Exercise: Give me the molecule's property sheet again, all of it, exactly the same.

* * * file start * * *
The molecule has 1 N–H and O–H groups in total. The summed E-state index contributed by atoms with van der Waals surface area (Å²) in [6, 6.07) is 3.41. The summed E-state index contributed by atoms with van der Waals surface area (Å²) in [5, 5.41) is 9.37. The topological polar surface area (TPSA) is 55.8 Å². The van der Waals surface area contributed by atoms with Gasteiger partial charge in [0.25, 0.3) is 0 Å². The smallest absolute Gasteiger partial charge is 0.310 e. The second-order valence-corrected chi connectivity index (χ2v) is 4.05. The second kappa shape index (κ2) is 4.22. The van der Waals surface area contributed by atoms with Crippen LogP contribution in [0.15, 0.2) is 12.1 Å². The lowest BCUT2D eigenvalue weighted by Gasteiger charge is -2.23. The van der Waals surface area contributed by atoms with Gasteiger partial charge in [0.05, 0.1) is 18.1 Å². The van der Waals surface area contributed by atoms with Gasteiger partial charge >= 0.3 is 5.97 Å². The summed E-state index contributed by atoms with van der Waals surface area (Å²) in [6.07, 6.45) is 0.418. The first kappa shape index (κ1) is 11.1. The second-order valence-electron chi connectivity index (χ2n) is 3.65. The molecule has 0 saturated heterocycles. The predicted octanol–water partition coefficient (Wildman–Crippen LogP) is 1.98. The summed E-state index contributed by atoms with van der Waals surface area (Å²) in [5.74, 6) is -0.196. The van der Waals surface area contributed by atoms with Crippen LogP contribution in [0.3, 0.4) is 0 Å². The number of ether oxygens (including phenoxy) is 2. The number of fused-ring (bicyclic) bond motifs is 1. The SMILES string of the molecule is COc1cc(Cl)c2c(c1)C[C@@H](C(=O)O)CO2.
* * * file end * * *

The molecule has 1 N–H and O–H groups in total. The summed E-state index contributed by atoms with van der Waals surface area (Å²) in [6, 6.07) is 3.41. The summed E-state index contributed by atoms with van der Waals surface area (Å²) in [5, 5.41) is 9.37. The topological polar surface area (TPSA) is 55.8 Å². The van der Waals surface area contributed by atoms with Gasteiger partial charge in [0.25, 0.3) is 0 Å². The smallest absolute Gasteiger partial charge is 0.310 e. The second-order valence-corrected chi connectivity index (χ2v) is 4.05. The second kappa shape index (κ2) is 4.22. The van der Waals surface area contributed by atoms with Crippen LogP contribution in [0.15, 0.2) is 12.1 Å². The lowest BCUT2D eigenvalue weighted by Gasteiger charge is -2.23. The van der Waals surface area contributed by atoms with Gasteiger partial charge in [0.05, 0.1) is 18.1 Å². The van der Waals surface area contributed by atoms with Gasteiger partial charge >= 0.3 is 5.97 Å². The summed E-state index contributed by atoms with van der Waals surface area (Å²) in [6.07, 6.45) is 0.418. The first kappa shape index (κ1) is 11.1. The second-order valence-electron chi connectivity index (χ2n) is 3.65. The molecule has 0 saturated heterocycles. The predicted octanol–water partition coefficient (Wildman–Crippen LogP) is 1.98. The summed E-state index contributed by atoms with van der Waals surface area (Å²) in [5.74, 6) is -0.196. The van der Waals surface area contributed by atoms with Crippen LogP contribution in [0.3, 0.4) is 0 Å². The number of ether oxygens (including phenoxy) is 2. The number of fused-ring (bicyclic) bond motifs is 1. The SMILES string of the molecule is COc1cc(Cl)c2c(c1)C[C@@H](C(=O)O)CO2.